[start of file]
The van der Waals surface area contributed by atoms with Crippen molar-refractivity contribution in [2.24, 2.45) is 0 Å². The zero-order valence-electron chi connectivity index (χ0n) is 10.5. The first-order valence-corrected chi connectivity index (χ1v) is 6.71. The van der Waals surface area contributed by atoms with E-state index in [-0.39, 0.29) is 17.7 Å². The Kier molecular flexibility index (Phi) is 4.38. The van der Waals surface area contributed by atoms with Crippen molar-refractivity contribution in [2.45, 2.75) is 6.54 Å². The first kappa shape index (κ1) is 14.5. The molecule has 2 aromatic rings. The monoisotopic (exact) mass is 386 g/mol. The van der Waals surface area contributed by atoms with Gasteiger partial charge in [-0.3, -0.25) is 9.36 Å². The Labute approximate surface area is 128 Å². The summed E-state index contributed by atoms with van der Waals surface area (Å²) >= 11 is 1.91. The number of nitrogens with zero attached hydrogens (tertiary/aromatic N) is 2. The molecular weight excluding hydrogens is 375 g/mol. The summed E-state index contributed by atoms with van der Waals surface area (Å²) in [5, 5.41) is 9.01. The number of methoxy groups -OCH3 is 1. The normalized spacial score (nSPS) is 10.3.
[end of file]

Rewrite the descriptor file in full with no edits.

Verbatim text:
The van der Waals surface area contributed by atoms with Crippen molar-refractivity contribution in [2.24, 2.45) is 0 Å². The zero-order valence-electron chi connectivity index (χ0n) is 10.5. The first-order valence-corrected chi connectivity index (χ1v) is 6.71. The van der Waals surface area contributed by atoms with E-state index in [-0.39, 0.29) is 17.7 Å². The Kier molecular flexibility index (Phi) is 4.38. The van der Waals surface area contributed by atoms with Crippen molar-refractivity contribution in [2.45, 2.75) is 6.54 Å². The first kappa shape index (κ1) is 14.5. The molecule has 2 aromatic rings. The monoisotopic (exact) mass is 386 g/mol. The van der Waals surface area contributed by atoms with Gasteiger partial charge in [-0.3, -0.25) is 9.36 Å². The Labute approximate surface area is 128 Å². The summed E-state index contributed by atoms with van der Waals surface area (Å²) >= 11 is 1.91. The number of nitrogens with zero attached hydrogens (tertiary/aromatic N) is 2. The molecular weight excluding hydrogens is 375 g/mol. The summed E-state index contributed by atoms with van der Waals surface area (Å²) in [5, 5.41) is 9.01. The number of methoxy groups -OCH3 is 1. The normalized spacial score (nSPS) is 10.3.